Ethnographic Interview Case Summary

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Case summary Sharon is a 48-year-old Caucasian women. She has good overall physical health although, suffers from back and knee pain relating to obesity. She identifies as a lesbian and is married to her wife Lynn ”. The couple rent a two-bedroom apartment which they share with 12 cats. Sharon is a highly educated woman who has earned her Masters of Social Work. Currently, neither Sharon nor Lynn are employed however, both receive a monthly Social Security Disability (SSD) benefit. Sharon has a history of depression and social isolation. As a young adult she was diagnosed with Bipolar disorder, post-traumatic stress disorder (PTSD), attention deficit disorder (ADD), dissociative identity disorder (DID), 14 identified personalities. Sharon …show more content…

The interview style can be structured, semi-structured or open ended; less structured, open ended approached tends to be more appropriate when conducting an ethnographic interview. When a set of questions are previously formulated, this is considered semi-structured. Pre-formulated questions allow the clinician to pay careful attention to the client’s inaccuracies, their perception and their demeanor during the interview. During an open ended interview, the client tells their story which is done by purposeful guided questions from the clinician (Jordan & Franklin, …show more content…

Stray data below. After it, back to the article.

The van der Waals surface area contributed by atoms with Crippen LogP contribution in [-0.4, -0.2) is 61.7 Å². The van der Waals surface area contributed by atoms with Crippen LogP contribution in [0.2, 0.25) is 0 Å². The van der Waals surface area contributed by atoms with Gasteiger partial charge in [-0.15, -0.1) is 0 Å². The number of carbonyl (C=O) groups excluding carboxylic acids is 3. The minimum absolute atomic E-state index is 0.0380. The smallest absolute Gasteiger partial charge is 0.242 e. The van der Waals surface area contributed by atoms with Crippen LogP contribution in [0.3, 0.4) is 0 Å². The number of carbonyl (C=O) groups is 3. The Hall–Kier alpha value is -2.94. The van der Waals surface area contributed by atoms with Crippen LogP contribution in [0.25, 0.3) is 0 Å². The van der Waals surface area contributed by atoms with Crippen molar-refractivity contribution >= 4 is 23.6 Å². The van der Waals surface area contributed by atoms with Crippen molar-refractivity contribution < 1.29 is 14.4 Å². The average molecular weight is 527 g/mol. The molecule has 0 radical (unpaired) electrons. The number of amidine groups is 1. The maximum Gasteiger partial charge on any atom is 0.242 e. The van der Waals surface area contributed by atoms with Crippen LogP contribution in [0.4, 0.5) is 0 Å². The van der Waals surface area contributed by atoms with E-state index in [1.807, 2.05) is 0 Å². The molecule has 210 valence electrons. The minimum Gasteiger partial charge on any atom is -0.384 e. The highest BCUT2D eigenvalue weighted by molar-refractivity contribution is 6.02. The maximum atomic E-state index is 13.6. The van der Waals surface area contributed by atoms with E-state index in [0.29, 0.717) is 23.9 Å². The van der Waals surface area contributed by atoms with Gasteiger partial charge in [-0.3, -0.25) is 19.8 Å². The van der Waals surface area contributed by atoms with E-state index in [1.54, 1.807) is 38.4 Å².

The clinician will assess that the data identifying themes, searching for meaningful chunks of information and coding the data. The therapist analysis will be used to identify triggers associated with Sharon’s lengthy history of depression, social isolation and self-neglect. Design Limitations There are several potential limitations when utilizing ethnographic interviewing. Time and expense are a limitation, a clinician must take the time to gain the trust and respect of the client. The format of ethnographic interviewing may feel somewhat aggressive, if pre-arranged questions are formulated, setting an unnatural therapeutic tone. Additionally, “the interviewer tries to minimize preconceived notions, diagnoses, and hunches about the client (Jordan & Franklin, 2011, p. 126), hoping to eliminate clinician distortion and

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